October a wild time of year in Lowcountry waters

cdad@hiltonheadisland.netOctober 16, 2012 

I always find it odd that so many folks quit fishing after Labor Day.

Yesterday I was on Hilton Head Island and noticed that most of the charter boats were tied to the dock. It looked like a ghost town. If the tourists knew that this is, without a doubt, one of the very best times of the year to fish, those docks would be bustling.

I love being on the water in October. The air is crisp, and no matter what the tide, fish are busting the surface everywhere you look. The crabs are fat and meaty, and the shrimp are easing out of the creeks and slowly making their way toward the open ocean. One of my favorite spectacles is the mass migration of mullet. I'm not talking a few here or there, but thousands upon thousands in schools that are, at times, acres wide. Pelicans are diving into the schools from above and, from below, fish with razor sharp teeth are doing their best to get their fill by blasting through the melee. If you have never seen this, it is truly an amazing site.

From the get-go, this year has been beyond strange. Just when I couldn't imagine it getting any stranger, it did.

I was doing some inshore fishing and by day's end I could have sworn I was in the Florida Keys instead of the Lowcountry. It started when I went to a trout spot and pitched out a shrimp under a popping cork. I hadn't popped that cork but once when it disappeared and it was fish on. At first I thought it was a large trout because of all the head shaking. It wasn't until I got it near the boat that I saw it wasn't a trout, but rather a mangrove snapper. I have caught a couple of these scrappy fish over the years so I thought nothing of it -- until I pitched another shrimp and caught another mangrove snapper, then another and another. I think in all I caught about a dozen before I decided to move to another spot in search of trout or redfish.

Arriving at my new spot, I went through the same routine with live shrimp and popping corks. This is where it gets weird. On the very first cast, the cork hadn't drifted two feet when whoosh, it disappeared under the water. It kind of felt like a redfish, but the fight was not quite right. It didn't make scorching runs like a redfish -- more of a dogging, dead weight fight. When it came boat side, I had to look twice before I realized just what it was. A small gag grouper. All right, I thought to myself, I have caught little grouper in the creeks before, so no big deal. On the very next cast, wham, another grouper. So in the space of an hour I didn't catch a single trout nor a redfish, but I did get a dozen snapper and two grouper. I was beginning to think I had drifted to the Bahamas or something.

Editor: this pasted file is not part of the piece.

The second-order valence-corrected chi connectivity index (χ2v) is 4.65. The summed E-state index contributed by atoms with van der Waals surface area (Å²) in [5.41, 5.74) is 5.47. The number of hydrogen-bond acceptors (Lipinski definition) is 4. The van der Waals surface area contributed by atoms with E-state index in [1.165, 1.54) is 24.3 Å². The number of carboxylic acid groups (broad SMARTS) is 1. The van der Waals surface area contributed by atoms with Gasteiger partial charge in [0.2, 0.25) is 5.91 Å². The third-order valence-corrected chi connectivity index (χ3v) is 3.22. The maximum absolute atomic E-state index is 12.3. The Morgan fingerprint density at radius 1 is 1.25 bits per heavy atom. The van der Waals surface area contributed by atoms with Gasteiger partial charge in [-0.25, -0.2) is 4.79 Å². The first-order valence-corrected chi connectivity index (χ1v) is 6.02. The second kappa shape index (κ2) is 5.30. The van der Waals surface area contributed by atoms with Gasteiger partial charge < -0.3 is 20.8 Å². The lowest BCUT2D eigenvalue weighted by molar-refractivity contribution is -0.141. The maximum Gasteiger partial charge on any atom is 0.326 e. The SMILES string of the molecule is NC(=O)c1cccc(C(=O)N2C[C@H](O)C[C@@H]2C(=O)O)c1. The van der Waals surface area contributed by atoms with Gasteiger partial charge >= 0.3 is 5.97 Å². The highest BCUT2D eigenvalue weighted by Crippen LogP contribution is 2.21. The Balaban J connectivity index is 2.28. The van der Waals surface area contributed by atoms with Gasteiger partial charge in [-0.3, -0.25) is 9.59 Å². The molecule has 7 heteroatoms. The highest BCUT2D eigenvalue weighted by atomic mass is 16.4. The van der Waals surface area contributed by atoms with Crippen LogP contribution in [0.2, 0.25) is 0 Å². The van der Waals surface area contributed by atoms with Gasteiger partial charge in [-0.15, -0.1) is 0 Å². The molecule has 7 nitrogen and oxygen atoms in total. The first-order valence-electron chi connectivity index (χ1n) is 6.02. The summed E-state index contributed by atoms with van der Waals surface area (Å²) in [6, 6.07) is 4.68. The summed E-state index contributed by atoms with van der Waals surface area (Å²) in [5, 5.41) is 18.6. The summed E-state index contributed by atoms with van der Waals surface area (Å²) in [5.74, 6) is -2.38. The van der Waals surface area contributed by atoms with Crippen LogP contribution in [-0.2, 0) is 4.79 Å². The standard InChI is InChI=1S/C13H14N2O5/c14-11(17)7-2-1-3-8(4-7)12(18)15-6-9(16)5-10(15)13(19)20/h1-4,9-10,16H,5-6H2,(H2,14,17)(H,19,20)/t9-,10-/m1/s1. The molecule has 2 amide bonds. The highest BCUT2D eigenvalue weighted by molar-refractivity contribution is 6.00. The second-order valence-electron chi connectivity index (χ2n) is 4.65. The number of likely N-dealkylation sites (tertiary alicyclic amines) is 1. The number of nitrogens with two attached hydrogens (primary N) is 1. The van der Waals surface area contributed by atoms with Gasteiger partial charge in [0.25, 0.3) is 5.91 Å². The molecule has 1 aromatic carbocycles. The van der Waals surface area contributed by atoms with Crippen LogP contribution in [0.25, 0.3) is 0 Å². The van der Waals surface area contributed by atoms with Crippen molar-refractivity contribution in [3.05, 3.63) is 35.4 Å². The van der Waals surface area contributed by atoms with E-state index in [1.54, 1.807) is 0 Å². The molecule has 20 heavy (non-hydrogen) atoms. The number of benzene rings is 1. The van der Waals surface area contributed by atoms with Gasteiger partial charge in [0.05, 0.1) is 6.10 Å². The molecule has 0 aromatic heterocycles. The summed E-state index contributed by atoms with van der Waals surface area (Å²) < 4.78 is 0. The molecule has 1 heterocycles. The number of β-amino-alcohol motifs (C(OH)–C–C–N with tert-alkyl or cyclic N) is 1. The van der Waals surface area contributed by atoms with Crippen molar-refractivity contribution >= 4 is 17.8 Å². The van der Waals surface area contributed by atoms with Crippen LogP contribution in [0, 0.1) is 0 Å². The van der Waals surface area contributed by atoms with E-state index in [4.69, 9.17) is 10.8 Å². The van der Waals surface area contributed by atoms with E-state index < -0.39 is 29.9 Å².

In addition to the snapper and grouper, I also caught a smooth puffer fish that I have never seen around here in all my 50-something years. It dawned on me that our estuaries are indeed a nursery for all sorts of fish, even those that usually inhabit warmer Southern waters.

As of late, I have regularly been catching baby tarpon in my cast net plus all sorts of fish that are not usually found in these waters. Even offshore during this part of the year it always seems to be the time when odd species are caught. My buddies Don McCarthy, Will Thompson and Harry Morales were bottom-fishing last week and caught what they thought was a type of triggerfish, but it was one that none of them had ever seen before. After sending me a picture of the mystery fish, I researched it. It wasn't a triggerfish at all. It was a unicorn leatherjacket filefish, which are usually found in the Gulf of Mexico.

As I said earlier, it always seems that October is the month that I catch the more odd species around here, but it makes sense. With so many creeks and estuaries, lord knows what fish larvae drift in with the currents from afar and begin this crucial phase of their life in these food-laden waters. They probably have flourished and now that they are large enough to fend for themselves, it's time to head out to sea and use the same currents that brought them here in the first place to take them back to their home waters, which may be thousands of miles away.

All I can say is, what a ride that must be.

God does not subtract from the allotted span of a man's life the hours spent in fishing. Columnist Collins Doughtie, a graphic designer by trade and fishing guide by choice, sure hopes that's true.

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